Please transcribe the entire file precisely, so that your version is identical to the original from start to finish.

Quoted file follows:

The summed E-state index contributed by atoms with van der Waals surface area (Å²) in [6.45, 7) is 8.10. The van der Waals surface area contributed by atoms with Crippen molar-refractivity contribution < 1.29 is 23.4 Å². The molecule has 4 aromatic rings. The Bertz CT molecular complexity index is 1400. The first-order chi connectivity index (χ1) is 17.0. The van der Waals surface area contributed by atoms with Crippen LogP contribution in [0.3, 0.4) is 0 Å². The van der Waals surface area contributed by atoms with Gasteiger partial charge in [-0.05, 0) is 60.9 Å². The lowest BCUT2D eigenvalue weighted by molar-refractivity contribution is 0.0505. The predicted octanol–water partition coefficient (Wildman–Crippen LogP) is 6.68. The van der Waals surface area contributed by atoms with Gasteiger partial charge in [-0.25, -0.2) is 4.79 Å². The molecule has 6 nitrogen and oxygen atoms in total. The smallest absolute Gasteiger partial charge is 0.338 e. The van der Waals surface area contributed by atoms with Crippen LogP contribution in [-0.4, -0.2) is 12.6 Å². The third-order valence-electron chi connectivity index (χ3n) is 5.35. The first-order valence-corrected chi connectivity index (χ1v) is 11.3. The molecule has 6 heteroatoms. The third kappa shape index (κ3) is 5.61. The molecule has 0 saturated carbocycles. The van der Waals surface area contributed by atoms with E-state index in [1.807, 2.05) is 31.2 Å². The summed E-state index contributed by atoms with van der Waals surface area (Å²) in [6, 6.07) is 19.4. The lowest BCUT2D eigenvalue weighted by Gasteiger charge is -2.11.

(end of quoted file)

The summed E-state index contributed by atoms with van der Waals surface area (Å²) in [6.45, 7) is 8.10. The van der Waals surface area contributed by atoms with Crippen molar-refractivity contribution < 1.29 is 23.4 Å². The molecule has 4 aromatic rings. The Bertz CT molecular complexity index is 1400. The first-order chi connectivity index (χ1) is 17.0. The van der Waals surface area contributed by atoms with Crippen LogP contribution in [0.3, 0.4) is 0 Å². The van der Waals surface area contributed by atoms with Gasteiger partial charge in [-0.05, 0) is 60.9 Å². The lowest BCUT2D eigenvalue weighted by molar-refractivity contribution is 0.0505. The predicted octanol–water partition coefficient (Wildman–Crippen LogP) is 6.68. The van der Waals surface area contributed by atoms with Gasteiger partial charge in [-0.25, -0.2) is 4.79 Å². The molecule has 6 nitrogen and oxygen atoms in total. The smallest absolute Gasteiger partial charge is 0.338 e. The van der Waals surface area contributed by atoms with Crippen LogP contribution in [-0.4, -0.2) is 12.6 Å². The third-order valence-electron chi connectivity index (χ3n) is 5.35. The first-order valence-corrected chi connectivity index (χ1v) is 11.3. The molecule has 6 heteroatoms. The third kappa shape index (κ3) is 5.61. The molecule has 0 saturated carbocycles. The van der Waals surface area contributed by atoms with E-state index in [1.807, 2.05) is 31.2 Å². The summed E-state index contributed by atoms with van der Waals surface area (Å²) in [6, 6.07) is 19.4. The lowest BCUT2D eigenvalue weighted by Gasteiger charge is -2.11.